Today, one of you, with no name attached to it, by the way, said, “During the summer of 2019 I would be interested in hearing a sermon prepared and preached on: “Jonah”. A nice smiley face followed the request.
“Jonah: One Whale Of A Tale.” Maybe I selected the title too quickly – the text never tells us that he was in a whale – just a fish. But I would imagine it would be quite a big one!! So, what do we learn from this book?
There was this preacher, Jonah, maybe around the year 800 B.C., who was told to go to Nineveh, a big city in Assyria. The Assyrians were the enemies of Israel and they were a powerful and ungodly nation. Well, instead of going to Nineveh (east) Jonah went west. Instead of getting on a camel to cross the desert he jumped on a ship “to flee from the Lord.” (Jonah 1:3)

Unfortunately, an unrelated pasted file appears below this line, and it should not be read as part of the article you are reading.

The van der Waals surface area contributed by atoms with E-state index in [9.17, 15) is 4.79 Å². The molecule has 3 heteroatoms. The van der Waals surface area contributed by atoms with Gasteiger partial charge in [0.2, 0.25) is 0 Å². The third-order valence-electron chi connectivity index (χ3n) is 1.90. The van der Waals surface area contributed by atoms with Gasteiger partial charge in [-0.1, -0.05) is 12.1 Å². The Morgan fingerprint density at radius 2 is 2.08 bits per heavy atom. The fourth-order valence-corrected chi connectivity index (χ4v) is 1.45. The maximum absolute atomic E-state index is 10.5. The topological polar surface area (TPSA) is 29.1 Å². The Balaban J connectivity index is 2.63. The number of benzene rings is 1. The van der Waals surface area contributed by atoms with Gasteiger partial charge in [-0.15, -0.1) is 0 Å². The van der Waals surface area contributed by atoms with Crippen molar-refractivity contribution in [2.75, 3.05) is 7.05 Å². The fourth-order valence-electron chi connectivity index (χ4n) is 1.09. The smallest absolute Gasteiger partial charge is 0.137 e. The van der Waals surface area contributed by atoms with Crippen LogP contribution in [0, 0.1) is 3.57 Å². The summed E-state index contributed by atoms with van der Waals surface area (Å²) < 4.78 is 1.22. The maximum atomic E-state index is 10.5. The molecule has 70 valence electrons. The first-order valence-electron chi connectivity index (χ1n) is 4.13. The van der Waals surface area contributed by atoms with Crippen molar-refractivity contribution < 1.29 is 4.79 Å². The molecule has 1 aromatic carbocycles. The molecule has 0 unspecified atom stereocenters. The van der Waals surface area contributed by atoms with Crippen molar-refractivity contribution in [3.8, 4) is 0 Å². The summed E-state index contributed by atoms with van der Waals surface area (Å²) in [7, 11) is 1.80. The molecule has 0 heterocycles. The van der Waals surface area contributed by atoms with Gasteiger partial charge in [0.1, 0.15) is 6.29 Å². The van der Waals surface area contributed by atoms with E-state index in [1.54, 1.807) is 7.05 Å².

But God wasn’t too happy with him. A storm that frightened even the old crusty sailors came up. Jonah told them what he had done, how he wasn’t going to do what God told him to do, and Jonah said that if he was thrown overboard the sea would become quiet. He was tossed overboard and the sea became calm.
But God wasn’t done in wanting the people of Nineveh to repent. And He wasn’t done in sending Jonah to them. So the fish came. Swallowed him. For 3 days and, 3 nights he was in a very dark place, but he was given another chance to do God’s will.
After landing on dry land, stinking with the vomit of that fish, chapter 3 begins, “Then the word of the Lord came to Jonah a second time: Go to the great city of Nineveh and proclaim to it the message I give you.” (Verses 1-2) So he does. He goes. He preaches. They listen. They repent. “The Ninevites believed God. They declared a fast, and all of them, from the greatest to the least, put on sackcloth.” (Jonah 3:5)